ROCKLAND – As John Kenney and his three crewmates pulled on their survival suits and prepared to abandon their sinking scallop dragger in 12- to 14-foot Atlantic seas, the Rockland man made a split-second decision that likely saved their lives, he said Thursday.
He grabbed a tiny emergency radio beacon and tied it to his survival suit.
That beacon helped a Coast Guard helicopter spot their life raft two hours after they abandoned the Canadian Mist 32 miles southeast of Nantucket, Mass., on Wednesday morning.
The four, suffering from mild hypothermia, were rescued in relatively good condition. Kenney, 43, recalled the ordeal Thursday back home in Rockland. “I didn’t think we were going to make it,” he said, standing on the Rockland Fish Pier.
Just before jumping into the 52-degree ocean water, one of the other men found some rope to tie the four together “so we wouldn’t drift apart,” he said.
The seas were so rough that the life raft rack was ripped from the 44-foot boat. The raft was stuck in the rack until they could break it free.
Kenney, owner David Oakes, 37, of Sanford and two South Portland men, Donald Dean, 23, and John Coolbroth, 25, wrestled for 45 minutes in the open ocean to pry the raft open. After another hour in the raft, they were spotted and rescued.
Kenney said the Canadian Mist got under way around 10:30 a.m. Tuesday from a Provincetown dock, bound for open waters along the inner bank of Georges Bank off Nantucket
They steamed about 12 hours to the fishing grounds and had hauled in 360 pounds of scallops by 8 a.m. Wednesday.
Then the southeast wind shifted unexpectedly to the northwest.
“Instantly, it turned like the drop of a hat,” he said. “It came out of nowhere.”
The wind started to blow at 40 to 45 knots and the seas kicked up to 12 to 14 feet. Kenney described it as “a nasty nor’west wind.”
The crew started heading in about 9:30 a.m., but the waves began crashing over the bow, filling the stern.
They pulled the pen boards out to open the back of the stern so water would wash out, but it wouldn’t. The boat kept taking on water.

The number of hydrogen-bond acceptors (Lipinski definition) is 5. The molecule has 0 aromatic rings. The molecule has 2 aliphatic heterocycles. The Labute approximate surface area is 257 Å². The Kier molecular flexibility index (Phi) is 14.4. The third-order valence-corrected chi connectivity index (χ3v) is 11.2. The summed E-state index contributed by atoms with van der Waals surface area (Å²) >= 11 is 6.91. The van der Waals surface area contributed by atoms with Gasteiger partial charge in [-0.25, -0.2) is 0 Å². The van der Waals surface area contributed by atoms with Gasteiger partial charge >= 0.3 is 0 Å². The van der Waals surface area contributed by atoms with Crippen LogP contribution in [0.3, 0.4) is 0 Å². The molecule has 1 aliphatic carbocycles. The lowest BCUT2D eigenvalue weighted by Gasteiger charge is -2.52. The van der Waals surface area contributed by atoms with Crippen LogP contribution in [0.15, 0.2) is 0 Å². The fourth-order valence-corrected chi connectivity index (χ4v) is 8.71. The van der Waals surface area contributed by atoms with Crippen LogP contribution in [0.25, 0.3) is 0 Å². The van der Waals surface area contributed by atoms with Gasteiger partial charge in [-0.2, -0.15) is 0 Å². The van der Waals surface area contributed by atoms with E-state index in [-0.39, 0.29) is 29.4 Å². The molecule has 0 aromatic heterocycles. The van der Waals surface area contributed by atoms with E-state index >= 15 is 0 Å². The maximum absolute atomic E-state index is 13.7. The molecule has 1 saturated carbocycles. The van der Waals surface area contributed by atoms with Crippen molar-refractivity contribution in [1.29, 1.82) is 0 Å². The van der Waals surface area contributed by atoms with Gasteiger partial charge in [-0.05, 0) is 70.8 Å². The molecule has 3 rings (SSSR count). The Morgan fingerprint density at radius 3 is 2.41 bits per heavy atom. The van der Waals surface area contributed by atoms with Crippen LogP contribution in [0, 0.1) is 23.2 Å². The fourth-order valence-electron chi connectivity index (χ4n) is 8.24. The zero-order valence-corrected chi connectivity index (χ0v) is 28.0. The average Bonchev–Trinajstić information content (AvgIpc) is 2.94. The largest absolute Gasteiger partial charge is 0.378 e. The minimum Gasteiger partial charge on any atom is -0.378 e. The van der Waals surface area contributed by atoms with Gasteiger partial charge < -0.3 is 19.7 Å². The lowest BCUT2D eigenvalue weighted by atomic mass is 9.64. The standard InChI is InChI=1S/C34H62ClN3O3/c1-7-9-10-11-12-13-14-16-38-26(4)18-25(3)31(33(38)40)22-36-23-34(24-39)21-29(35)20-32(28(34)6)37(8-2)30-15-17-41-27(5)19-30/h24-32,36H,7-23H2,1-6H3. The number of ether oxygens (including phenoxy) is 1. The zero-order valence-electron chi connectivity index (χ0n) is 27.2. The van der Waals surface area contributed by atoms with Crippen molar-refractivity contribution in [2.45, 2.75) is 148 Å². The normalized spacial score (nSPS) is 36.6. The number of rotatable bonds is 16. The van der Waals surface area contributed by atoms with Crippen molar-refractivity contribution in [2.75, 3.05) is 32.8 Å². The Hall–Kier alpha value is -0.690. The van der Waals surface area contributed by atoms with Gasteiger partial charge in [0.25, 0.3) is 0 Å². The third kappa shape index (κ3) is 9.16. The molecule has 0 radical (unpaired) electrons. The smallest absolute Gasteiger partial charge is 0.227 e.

The crew began “throwing stuff” out of the boat to lighten the load, he said.
“I put the [engine] full throttle, hoping it would wash the water off the deck,” Kenney said. But “with the seas, there was no coming clear of it. … We put a mayday out and that was it,” he said.
There was barely enough time to do that. “It dropped right out from under us,” Kenney said, and the boat sank within 10 minutes or so after waves starting overtaking the wooden vessel.
“We had to abandon the boat,” he said.
By grabbing the radio beacon, Kenney figured the device at least would lead rescuers to his body.
After an hour in the raft, the fishermen spotted a U.S. Coast Guard Falcon jet overhead. Then a Coast Guard rescue helicopter arrived and pulled them to safety.
“If it had been dark, I have my doubts anyone would have made it,” Kenney said.
“They did a super job under the conditions,” Kenney said, praising the Coast Guard rescuers.
“These guys had all the right safety equipment,” Chief Petty Officer Scott Carr of Boston said Thursday. The Coast Guard reported receiving the mayday at 9:41 a.m. The crew was picked up about 11:30 a.m.
Kenney has his own 40-foot fishing boat, the Amaska, named for his three daughters Amber, 19, Ashley, 16, and Kaitlin, 12. He keeps it moored near the Rockland Fish Pier.
On Dec. 1, when scalloping season in Maine opens, he will start scalloping from his own boat and plans to lobster in the spring.
He acknowledged that in the minutes the Canadian Mist was sinking, he recalled four fellow fishermen on the vessel Candy B II that perished Oct. 10, 2003, not far from where the Canadian Mist was fishing.
“Instantly, that went through my mind,” he said.
Kenney was friends with all the Candy B II crew.
“We kind of teamed up,” he said, explaining that a few Maine fishing boats would hang together when they fished off Provincetown because “there’s safety in numbers.”
Besides being close to his wife, Deanna, and his daughters, Kenney said, fishing in Maine allows him “plenty of islands to hide behind” to avoid bad weather. “Down there, there’s no place to hide.”
Another crewmate who could be reached Thursday, John Coolbroth, was resting at home in South Portland on Thursday night. “I’m doing better. I’m a lot warmer,” he said in a brief telephone interview.
“That was a first,” Coolbroth said. “In a couple of day’s I’ll be back out on the water.”